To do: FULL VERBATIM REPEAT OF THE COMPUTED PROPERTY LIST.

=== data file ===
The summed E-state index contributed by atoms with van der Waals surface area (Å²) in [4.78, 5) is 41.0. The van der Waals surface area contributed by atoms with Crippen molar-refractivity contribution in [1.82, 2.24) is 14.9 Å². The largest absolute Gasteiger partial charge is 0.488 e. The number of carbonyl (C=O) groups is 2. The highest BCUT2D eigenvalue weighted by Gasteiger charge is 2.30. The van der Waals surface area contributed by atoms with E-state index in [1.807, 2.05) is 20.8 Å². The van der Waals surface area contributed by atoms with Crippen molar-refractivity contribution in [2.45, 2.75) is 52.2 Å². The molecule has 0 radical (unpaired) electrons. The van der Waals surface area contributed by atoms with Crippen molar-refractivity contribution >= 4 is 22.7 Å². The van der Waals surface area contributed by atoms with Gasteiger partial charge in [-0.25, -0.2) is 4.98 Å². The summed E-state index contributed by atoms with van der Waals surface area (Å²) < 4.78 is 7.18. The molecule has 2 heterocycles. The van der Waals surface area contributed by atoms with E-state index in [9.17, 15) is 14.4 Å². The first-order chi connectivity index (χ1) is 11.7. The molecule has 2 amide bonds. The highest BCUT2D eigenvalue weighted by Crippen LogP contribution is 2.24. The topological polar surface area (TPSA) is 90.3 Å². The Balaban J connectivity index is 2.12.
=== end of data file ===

The summed E-state index contributed by atoms with van der Waals surface area (Å²) in [4.78, 5) is 41.0. The van der Waals surface area contributed by atoms with Crippen molar-refractivity contribution in [1.82, 2.24) is 14.9 Å². The largest absolute Gasteiger partial charge is 0.488 e. The number of carbonyl (C=O) groups is 2. The highest BCUT2D eigenvalue weighted by Gasteiger charge is 2.30. The van der Waals surface area contributed by atoms with E-state index in [1.807, 2.05) is 20.8 Å². The van der Waals surface area contributed by atoms with Crippen molar-refractivity contribution in [2.45, 2.75) is 52.2 Å². The molecule has 0 radical (unpaired) electrons. The van der Waals surface area contributed by atoms with Crippen molar-refractivity contribution >= 4 is 22.7 Å². The van der Waals surface area contributed by atoms with Gasteiger partial charge in [-0.25, -0.2) is 4.98 Å². The summed E-state index contributed by atoms with van der Waals surface area (Å²) < 4.78 is 7.18. The molecule has 2 heterocycles. The van der Waals surface area contributed by atoms with E-state index in [9.17, 15) is 14.4 Å². The first-order chi connectivity index (χ1) is 11.7. The molecule has 2 amide bonds. The highest BCUT2D eigenvalue weighted by Crippen LogP contribution is 2.24. The topological polar surface area (TPSA) is 90.3 Å². The Balaban J connectivity index is 2.12.